Millions of Americans suffer needless migraine pain, headache experts say.
The calculation comes from an all-star team of headache specialists led by Stephen D. Silberstein, director of the headache center at Philadelphia's Thomas Jefferson University. Silberstein presented the findings at this week's meeting of the American Headache Society.
Silberstein's team conducted a large mail survey, asking a national sample of 120,000 U.S. households about their families' headache pain. Nearly 78,000 households responded to this American Migraine Prevalence and Prevention survey.
The main result: 12 percent of Americans report headache symptoms that qualify as migraine headaches. More than half of them, Silberstein says, have frequent enough migraines to qualify for migraine-preventing medicines. Yet relatively few use these drugs.
"There is an immense degree of unnecessary suffering in the U.S.," Silberstein said in a telephone news conference. "One of the best ways to prevent a migraine headache is to stop it before it starts -- to give medicines that stop the attack. But only one in 10 take these medicines. We think eight times that many can benefit."
Read Web MD's "Get the Facts about Migraines."
Lots of Headaches
The survey indicates that 11.5 million Americans aged 12 and older get migraines at least once a week. That's often enough to benefit from preventive treatment, Silberstein says.
Based on the survey results, some 7.7 million Americans have such frequent and severe headaches that they often miss work or school. Doctors definitely should offer preventive treatment to these patients, Silberstein says.
Headaches regularly disrupt the lives of another 3.8 million Americans, the survey shows. Silberstein recommends that these people, too, should consider preventive treatment.
"In the U.S., migraines are still underdiagnosed and undertreated," Silberstein says. "Most patients with migraine need preventive medicine."
Read Web MD's "Prevention: The Future of Migraine Therapy."
Migraine Front Line: Primary Care Doctors
Most people with migraines first see their primary care doctor. Some of them see general practitioner David Propp, MD, assistant professor of medicine at Emory University in Atlanta, and medical director of primary care Emory Clinic.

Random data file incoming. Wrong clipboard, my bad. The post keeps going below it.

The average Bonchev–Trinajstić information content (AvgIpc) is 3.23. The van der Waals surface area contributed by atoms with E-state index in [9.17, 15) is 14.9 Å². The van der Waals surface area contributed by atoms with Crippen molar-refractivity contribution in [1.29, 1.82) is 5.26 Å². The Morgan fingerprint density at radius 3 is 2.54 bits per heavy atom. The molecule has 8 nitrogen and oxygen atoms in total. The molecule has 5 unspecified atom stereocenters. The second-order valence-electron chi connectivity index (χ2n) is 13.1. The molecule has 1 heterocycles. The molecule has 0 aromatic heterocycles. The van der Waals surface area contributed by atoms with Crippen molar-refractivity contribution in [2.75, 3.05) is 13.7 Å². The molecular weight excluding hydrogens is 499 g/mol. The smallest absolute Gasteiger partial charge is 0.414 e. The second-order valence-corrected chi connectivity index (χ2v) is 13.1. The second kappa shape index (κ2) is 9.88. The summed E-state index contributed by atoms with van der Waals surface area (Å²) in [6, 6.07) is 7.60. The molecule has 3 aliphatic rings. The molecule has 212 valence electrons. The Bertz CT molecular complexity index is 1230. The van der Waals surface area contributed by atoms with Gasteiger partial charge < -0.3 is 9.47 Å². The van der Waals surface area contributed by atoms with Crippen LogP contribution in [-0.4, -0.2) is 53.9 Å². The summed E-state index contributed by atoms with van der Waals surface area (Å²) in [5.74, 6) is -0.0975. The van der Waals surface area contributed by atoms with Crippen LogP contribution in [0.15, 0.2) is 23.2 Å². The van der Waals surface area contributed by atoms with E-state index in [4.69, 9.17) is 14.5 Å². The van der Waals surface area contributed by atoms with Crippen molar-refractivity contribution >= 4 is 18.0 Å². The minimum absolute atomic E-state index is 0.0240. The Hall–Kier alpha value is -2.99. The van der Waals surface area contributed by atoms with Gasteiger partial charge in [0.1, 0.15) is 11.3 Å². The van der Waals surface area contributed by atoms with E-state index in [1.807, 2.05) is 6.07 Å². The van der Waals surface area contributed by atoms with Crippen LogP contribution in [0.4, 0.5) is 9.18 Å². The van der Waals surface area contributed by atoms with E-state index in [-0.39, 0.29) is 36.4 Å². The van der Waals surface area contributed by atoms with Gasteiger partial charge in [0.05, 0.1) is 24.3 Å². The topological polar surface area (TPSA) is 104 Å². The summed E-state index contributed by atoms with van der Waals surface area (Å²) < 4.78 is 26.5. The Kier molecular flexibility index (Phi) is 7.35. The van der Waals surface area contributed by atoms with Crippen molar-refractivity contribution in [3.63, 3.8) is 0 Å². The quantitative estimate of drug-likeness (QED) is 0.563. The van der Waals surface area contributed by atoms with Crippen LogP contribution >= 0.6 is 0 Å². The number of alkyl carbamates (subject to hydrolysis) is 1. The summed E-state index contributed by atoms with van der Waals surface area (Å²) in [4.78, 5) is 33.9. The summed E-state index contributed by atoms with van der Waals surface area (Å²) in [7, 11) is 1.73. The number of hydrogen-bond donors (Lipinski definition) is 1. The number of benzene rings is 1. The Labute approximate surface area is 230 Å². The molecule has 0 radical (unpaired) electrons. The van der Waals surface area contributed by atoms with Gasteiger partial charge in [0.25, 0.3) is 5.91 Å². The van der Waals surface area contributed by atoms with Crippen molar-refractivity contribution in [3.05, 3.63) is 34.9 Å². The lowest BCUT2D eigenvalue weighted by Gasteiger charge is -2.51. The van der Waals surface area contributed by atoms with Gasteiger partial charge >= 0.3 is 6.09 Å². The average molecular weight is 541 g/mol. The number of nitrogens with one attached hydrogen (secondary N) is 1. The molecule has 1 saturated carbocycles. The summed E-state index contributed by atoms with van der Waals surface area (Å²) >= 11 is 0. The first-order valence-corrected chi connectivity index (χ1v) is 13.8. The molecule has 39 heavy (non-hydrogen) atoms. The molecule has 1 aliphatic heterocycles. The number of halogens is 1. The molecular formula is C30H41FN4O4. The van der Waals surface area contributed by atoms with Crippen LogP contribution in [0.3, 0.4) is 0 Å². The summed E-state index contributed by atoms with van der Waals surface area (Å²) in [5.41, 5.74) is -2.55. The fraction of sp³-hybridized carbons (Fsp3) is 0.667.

Propp says primary care doctors rely on guidance from headache experts such as Silberstein. But he wonders how many of the patients in Silberstein's survey were offered migraine prevention, but chose not to take it.
"It is hard to know whether these patients who meet the criteria for migraine prevention already had that discussion with their doctors," Propp tells WebMD. "Maybe some of them decided not to try those things -- or maybe they tried them and didn't like them. Some of those medicines have side effects. It is a risk/benefit trade-off."
In his experience, Propp says, some patients love being able to ward off migraine attacks by taking a daily medication. Other, he says, do not want to do this.
"You have to individualize the care of migraine patients," Propp says. "We often try some of the common preventive agents. If they work, fine. If they don't work, or if we are having problems or something seems wrong, we do refer the patient to a specialist for help."
Read Web MD's "Surgery for Migraines Looks Promising."
Read Web MD's "Herbal Extract May Help Prevent Migraines."
SOURCES: Silberstein, S. Presentation abstract, American Headache Society 47th Annual Scientific Meeting , Philadelphia, June 23-26, 2005. American Headache Society news conference with Stephen D. Silberstein, director, headache center, Thomas Jefferson University. David Propp, MD, assistant professor of medicine, Emory University, Atlanta.